Happily ever after. It doesn't sound like too much to ask for. But there is a significant gap between those who seek and those who find. A quick look at marriage in America reveals that nearly half of all marriages don't survive, let alone become safe, supportive, and loving relationships. An additional 25 percent of all marriages that don't end in divorce are dissatisfying—unhappily ever after. Certainly these couples didn't marry with the expectation of divorce or distress. So what went wrong? And more to the point, what will keep you and your spouse from crashing and burning beside them?
In general, remarriages (where one or both partners have been married before) with or without children have a 60 percent or greater chance of divorce. Specifically, second marriages have a 60 percent divorce rate and third marriages a 73 percent chance of divorce (U.S. Census Bureau). Remarried couples who bring children to the wedding have an even greater risk of divorce; to be specific, they have a 50 percent greater chance of divorce than remarried couples without children (E. M. Hetherington and J. Kelly, For Better or for Worse: Divorce Reconsidered). As it turns out, happily ever after is tougher to achieve in remarriage, even more difficult when one of you brings children to the marriage, and especially challenging when you both do. That's why we conducted this specific study on remarriage and why we wrote this book—to help you beat the odds and break the cycle of divorce for you and your children. Before you get too discouraged, know that the qualities of successful remarried and stepfamily couples are identifiable—and you can learn them and use them in your marriage.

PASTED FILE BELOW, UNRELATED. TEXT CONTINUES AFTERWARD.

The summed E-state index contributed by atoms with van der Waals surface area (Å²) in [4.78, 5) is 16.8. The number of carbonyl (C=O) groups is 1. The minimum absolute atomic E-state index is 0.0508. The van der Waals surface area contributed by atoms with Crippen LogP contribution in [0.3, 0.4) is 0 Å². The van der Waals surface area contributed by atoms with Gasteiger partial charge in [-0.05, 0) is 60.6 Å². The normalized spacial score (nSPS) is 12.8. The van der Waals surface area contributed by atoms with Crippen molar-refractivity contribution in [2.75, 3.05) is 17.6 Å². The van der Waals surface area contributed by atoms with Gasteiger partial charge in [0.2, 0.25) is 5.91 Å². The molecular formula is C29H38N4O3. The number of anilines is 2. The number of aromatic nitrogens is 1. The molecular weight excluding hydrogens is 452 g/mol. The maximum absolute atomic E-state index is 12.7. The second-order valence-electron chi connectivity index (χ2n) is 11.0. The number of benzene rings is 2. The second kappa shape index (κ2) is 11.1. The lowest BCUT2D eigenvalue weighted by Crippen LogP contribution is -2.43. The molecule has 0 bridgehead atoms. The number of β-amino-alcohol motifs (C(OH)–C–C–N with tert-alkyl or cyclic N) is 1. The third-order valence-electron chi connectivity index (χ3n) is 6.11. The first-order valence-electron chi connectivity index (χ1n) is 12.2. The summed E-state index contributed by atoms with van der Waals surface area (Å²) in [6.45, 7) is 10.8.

Every journey will have a few surprises along the way. If you've ever experienced an airline delay or cancellation, you know exactly what we mean. If bad weather rolls in or your plane is missing a wind-shield wiper, you're stuck in Timbuktu for the night. But the difference between people who become overly stressed by unforeseen circumstances and those who thrive in them is the ability to adapt. Such persons are able to discern what they cannot change from what they can control and then make the appropriate adjustments. Others, however, get plowed over by the out-of-control circumstances and fall apart. No doubt you've seen people scream at an airline ticket agent because their flight had been cancelled due to inclement weather. The agent couldn't be held responsible, but he or she nevertheless ended up the target of someone's frustration.